Every working parent eventually experiences conflict between family needs and work needs — like when school is unexpectedly canceled, or a late meeting means missing a school play. Is there really such a thing as work-life balance?
At YMCA of Metropolitan Detroit, employees say working and parenting go hand in hand. We caught up with two working parents who have benefited from being part of a workplace that cares.
Career for a ‘present’ dad
As a kid, Tom Bender loved playing basketball at his local Y in Saginaw. Years later, when Bender was looking for a career after getting an education in sports administration, he reached out to the YMCA. He started as a membership specialist at the Livonia Family YMCA.
In time, Bender established a career within the YMCA of Metropolitan Detroit — and he became a father.
Today, Bender has two children and serves as Executive Director for Community Youth Sports at the YMCA. “I feel such a strong connection to the Y,” he says. Part of that comes from knowing he can be present for his children as they grow up — something he didn’t experience as a kid because his father worked long hours.
“He was a good father and he provided, but definitely that left a mark on me,” he says. Balance between working and parenting means a lot to him. “You can’t put a price on that flexibility when you have two young kids and get to see them grow up. It’s huge for me.”
And, as his children are growing, they benefit from being connected to the YMCA. “Both my son and daughter came to the day care here up to when they went to kindergarten. And summer day camp was an extension of that. Now they attend summer camp and go to Camp Ohiyesa for a week in the summer to experience nature. They really love that,” Bender says.
Parents who are looking for meaningful work should spend time at their local YMCA, he suggests. “Work out in the facility, and you may recognize it is a place you want to be. Spend time there. That’s step one,” he says.
When Carmen Brown left her job as a flight attendant, she knew she wanted to work for a nonprofit. Her son was 3 when she started working at the Birmingham Family YMCA as part-time program coordinator for afterschool programs.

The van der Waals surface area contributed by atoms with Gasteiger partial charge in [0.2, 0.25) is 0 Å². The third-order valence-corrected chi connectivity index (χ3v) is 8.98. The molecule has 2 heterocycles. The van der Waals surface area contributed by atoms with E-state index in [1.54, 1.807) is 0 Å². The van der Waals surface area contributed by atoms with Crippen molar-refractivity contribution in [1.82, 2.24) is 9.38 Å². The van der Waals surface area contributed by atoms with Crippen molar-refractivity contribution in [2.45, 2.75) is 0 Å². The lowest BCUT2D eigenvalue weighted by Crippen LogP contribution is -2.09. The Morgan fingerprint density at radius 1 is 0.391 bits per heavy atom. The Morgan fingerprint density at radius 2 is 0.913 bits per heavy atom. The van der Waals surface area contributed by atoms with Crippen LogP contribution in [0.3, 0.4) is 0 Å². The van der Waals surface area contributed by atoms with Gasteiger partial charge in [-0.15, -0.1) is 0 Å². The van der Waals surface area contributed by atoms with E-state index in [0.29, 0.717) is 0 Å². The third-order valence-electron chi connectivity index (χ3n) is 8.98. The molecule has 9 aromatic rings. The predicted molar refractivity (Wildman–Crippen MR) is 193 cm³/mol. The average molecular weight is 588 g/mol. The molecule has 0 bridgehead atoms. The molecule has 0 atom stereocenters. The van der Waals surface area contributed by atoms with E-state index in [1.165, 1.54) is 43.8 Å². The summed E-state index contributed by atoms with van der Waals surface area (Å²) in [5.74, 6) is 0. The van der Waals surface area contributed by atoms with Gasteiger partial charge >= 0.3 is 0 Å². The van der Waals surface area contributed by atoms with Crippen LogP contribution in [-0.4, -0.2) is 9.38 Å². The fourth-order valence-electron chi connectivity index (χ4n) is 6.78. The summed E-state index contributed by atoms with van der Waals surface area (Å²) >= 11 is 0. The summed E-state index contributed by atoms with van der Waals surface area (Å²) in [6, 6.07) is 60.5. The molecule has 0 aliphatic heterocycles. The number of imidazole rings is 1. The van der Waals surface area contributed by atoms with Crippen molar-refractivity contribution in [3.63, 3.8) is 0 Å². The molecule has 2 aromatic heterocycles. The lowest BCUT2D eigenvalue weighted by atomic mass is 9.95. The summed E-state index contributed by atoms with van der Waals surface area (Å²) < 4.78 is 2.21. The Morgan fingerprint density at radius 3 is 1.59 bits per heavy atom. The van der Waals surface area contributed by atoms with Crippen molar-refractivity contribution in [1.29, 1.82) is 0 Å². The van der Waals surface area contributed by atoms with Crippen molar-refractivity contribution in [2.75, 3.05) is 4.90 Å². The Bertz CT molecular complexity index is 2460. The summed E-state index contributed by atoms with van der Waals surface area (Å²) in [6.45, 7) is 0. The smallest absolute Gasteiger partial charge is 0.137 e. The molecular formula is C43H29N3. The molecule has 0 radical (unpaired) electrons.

“My son was a Y camp kid. He was outside when I was inside working,” Brown recalls, appreciating the savings on the cost of child care during the summer months.
Now her son is 16 and got a “gentle nudge” by Brown to take the six-week lifeguard certification training at the Y. “He knew he had to be certified, then apply to be a lifeguard. That certification means he got the job on his own, not because his mom works here. He’s proud of his own work,” she says.
Becoming a part-time Y employee while she was still “moming” was a great choice — and today Brown serves as Senior Program Director with Metro Youth YMCA, which is located within the Boll Family Y in Detroit.
“I started with K-8, and now I work with high school youth, along the track of my own child’s age development. It’s such a joy,” Brown says. The Y’s flexibility made it possible for Brown to be a present single parent for her son — and make a difference in the lives of the kids she serves. It also helped her grow professionally.
“My work needs to be purposeful,” she says. “The more it felt good, the more I connected with the job title. I might not have been able to find my voice in the corporate world as quickly as I did here.”
Learn more about careers at the YMCA of Metropolitan Detroit. Visit ymcadetroit.org.